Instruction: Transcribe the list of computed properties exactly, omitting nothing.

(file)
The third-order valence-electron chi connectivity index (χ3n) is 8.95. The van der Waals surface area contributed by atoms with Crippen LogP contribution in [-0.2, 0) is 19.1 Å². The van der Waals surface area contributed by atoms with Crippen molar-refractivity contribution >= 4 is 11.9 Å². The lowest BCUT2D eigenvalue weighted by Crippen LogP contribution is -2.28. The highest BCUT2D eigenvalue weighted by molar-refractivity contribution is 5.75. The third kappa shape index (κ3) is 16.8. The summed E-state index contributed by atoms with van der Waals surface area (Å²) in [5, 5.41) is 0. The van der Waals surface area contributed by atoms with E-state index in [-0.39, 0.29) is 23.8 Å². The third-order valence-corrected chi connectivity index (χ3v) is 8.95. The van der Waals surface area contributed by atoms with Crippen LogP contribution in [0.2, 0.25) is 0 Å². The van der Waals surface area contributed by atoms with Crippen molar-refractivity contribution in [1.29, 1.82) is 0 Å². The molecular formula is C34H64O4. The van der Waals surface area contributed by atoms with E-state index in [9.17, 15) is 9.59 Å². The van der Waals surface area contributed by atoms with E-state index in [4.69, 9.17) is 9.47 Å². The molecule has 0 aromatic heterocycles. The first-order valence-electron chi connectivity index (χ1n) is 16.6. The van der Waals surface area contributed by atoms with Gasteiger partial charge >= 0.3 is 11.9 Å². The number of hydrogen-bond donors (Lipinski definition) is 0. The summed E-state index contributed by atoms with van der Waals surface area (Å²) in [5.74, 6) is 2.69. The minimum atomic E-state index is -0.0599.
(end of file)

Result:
The third-order valence-electron chi connectivity index (χ3n) is 8.95. The van der Waals surface area contributed by atoms with Crippen LogP contribution in [-0.2, 0) is 19.1 Å². The van der Waals surface area contributed by atoms with Crippen molar-refractivity contribution >= 4 is 11.9 Å². The lowest BCUT2D eigenvalue weighted by Crippen LogP contribution is -2.28. The highest BCUT2D eigenvalue weighted by molar-refractivity contribution is 5.75. The third kappa shape index (κ3) is 16.8. The summed E-state index contributed by atoms with van der Waals surface area (Å²) in [5, 5.41) is 0. The van der Waals surface area contributed by atoms with E-state index in [-0.39, 0.29) is 23.8 Å². The third-order valence-corrected chi connectivity index (χ3v) is 8.95. The van der Waals surface area contributed by atoms with Crippen LogP contribution in [0.2, 0.25) is 0 Å². The van der Waals surface area contributed by atoms with Crippen molar-refractivity contribution in [1.29, 1.82) is 0 Å². The molecular formula is C34H64O4. The van der Waals surface area contributed by atoms with E-state index in [9.17, 15) is 9.59 Å². The van der Waals surface area contributed by atoms with E-state index in [4.69, 9.17) is 9.47 Å². The molecule has 0 aromatic heterocycles. The first-order valence-electron chi connectivity index (χ1n) is 16.6. The van der Waals surface area contributed by atoms with Gasteiger partial charge >= 0.3 is 11.9 Å². The number of hydrogen-bond donors (Lipinski definition) is 0. The summed E-state index contributed by atoms with van der Waals surface area (Å²) in [5.74, 6) is 2.69. The minimum atomic E-state index is -0.0599.